About Us

Our mission is to increase public awareness and globally validate evaluation, and support VOPEs in contributing to good governance, effective decision making and strengthening the role of civil society.

Evaluation is a means for program, organizational and social improvement.

The IOCE represents national and regional Voluntary Organization for Professional Evaluation (VOPEs) in the Americas, Africa, Asia, Australasia, Europe and Commonwealth of Independent States, and the Middle East. It strengthens international evaluation through the exchange of evaluation methods, theories and practice, and promotes good governance and recognition of the value evaluation has in improving peoples’ lives. It is committed to cultural diversity, inclusiveness and bringing different evaluation traditions together in respect of that diversity.



Increase public awareness and globally validate evaluation, and support VOPEs in contributing to good governance, effective decision making and strengthening the role of civil society.


Contribute to building evaluation leadership and capacity, especially in developing countries; advance the exchange of evaluation theory and practice worldwide; address international challenges in evaluation; and assist the evaluation profession to take a more global approach to contributing to the identification and solution of world problems.

Strategic Priorities

Core priority areas:

• Provide leadership in evaluation worldwide
• Encourage and support organisational capacity building for evaluation organisations
• Facilitate communications and sharing of ideas across the global evaluation community

Internal governance strategy to support the core priority areas:

• Effective governance, management, and strategic direction of IOCE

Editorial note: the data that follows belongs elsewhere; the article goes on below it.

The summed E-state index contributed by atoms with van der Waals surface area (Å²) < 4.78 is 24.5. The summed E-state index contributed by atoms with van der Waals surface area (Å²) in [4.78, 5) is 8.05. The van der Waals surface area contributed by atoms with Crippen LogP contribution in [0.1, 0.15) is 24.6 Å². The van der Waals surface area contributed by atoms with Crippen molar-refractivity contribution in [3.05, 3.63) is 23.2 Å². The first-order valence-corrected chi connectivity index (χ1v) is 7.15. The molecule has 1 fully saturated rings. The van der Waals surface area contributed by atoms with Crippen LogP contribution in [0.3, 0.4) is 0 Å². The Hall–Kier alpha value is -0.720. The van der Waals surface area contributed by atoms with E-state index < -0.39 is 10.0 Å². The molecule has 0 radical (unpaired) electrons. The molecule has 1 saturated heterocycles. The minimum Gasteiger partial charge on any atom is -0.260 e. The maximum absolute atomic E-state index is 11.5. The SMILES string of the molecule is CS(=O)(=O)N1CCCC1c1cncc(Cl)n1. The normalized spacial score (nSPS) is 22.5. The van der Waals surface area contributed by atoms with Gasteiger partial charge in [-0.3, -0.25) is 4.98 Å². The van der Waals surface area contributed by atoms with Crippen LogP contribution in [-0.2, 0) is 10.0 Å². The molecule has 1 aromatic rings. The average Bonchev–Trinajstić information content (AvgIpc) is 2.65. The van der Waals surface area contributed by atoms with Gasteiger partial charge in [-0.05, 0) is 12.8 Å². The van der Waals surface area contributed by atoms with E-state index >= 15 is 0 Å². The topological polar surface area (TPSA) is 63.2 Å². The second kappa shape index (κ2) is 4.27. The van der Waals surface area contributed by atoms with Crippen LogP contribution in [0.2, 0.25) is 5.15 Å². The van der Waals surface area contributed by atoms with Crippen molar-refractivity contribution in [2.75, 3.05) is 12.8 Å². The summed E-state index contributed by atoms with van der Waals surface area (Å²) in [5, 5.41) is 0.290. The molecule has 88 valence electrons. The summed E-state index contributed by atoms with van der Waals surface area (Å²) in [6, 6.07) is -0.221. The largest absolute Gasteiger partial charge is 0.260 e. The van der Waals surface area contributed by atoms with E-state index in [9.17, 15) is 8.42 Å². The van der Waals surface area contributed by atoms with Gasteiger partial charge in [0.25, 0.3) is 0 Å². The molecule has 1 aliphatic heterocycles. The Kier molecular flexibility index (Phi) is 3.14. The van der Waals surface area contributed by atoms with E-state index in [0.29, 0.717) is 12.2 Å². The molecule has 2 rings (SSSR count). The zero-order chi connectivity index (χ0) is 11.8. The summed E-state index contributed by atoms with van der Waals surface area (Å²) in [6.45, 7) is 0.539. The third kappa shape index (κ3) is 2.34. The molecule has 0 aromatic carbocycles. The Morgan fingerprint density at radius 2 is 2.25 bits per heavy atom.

The IOCE’s mission and strategic priorities are fully outlined in the Strategic Plan and this Infographic.


IOCE History by Donna Mertens - 2005

1997 – National evaluation associations formed a panel to discuss the international nature of evaluation and the creation of a worldwide evaluation community.

1998 – Presidents of the American Evaluation Association, Associazione Italiana di Valutazione, Australasian Evaluation Society, Canadian Evaluation Society, Kenyan Evaluation Association, and the United Kingdom Evaluation Society discussed entering into partnership during a plenary session of the American Evaluation Association conference.

2000 - The W. K. Kellogg Foundation awarded a grant enabling the presidents and official representatives from 15 regional and national evaluation organizations to attend a residency meeting in Barbados that led to the development of a framework for the International Organization for Cooperation in Evaluation (IOCE).

2001 – The IOCE was formally endorsed.

2003 – Representatives from 24 evaluation associations and networks from around the world launched IOCE at an Inaugural Assembly in Lima, Peru.

2012 – IOCE and UNICEF launched the EvalPartners Initiative to build and strengthen the global network of relationships between existing and emerging VOPEs.

EvalPartners’ International Forum on Civil Society’s Evaluation capacities in Chiang Mai, Thailand brought together more than 80 representatives of VOPEs, donors organizations and governments that are engaged in Evaluation Capacity Development (ECD). Participants signed the EvalPartners Chiang Mai Declaration , committing themselves to EvalPartners’ objectives and principles.

2013 – IOCE, under the Project Cooperative Agreement with UNICEF, launched EvalPartners Peer-to-Peer (P2P) Program, which encourages two or more VOPEs to form partnerships to strengthen their capacities. Thirty two national and six regional VOPEs formed 25 partnerships to design and implement P2P projects.

EvalPartners was successful in having 2015 declared the International Year of Evaluation (EvalYear) during the Third International Conference on National Evaluation Capacities in São Paulo, Brazil. EvalYear aims to advocate and promote evaluation and evidence-based policy making at international, regional, national and local levels.

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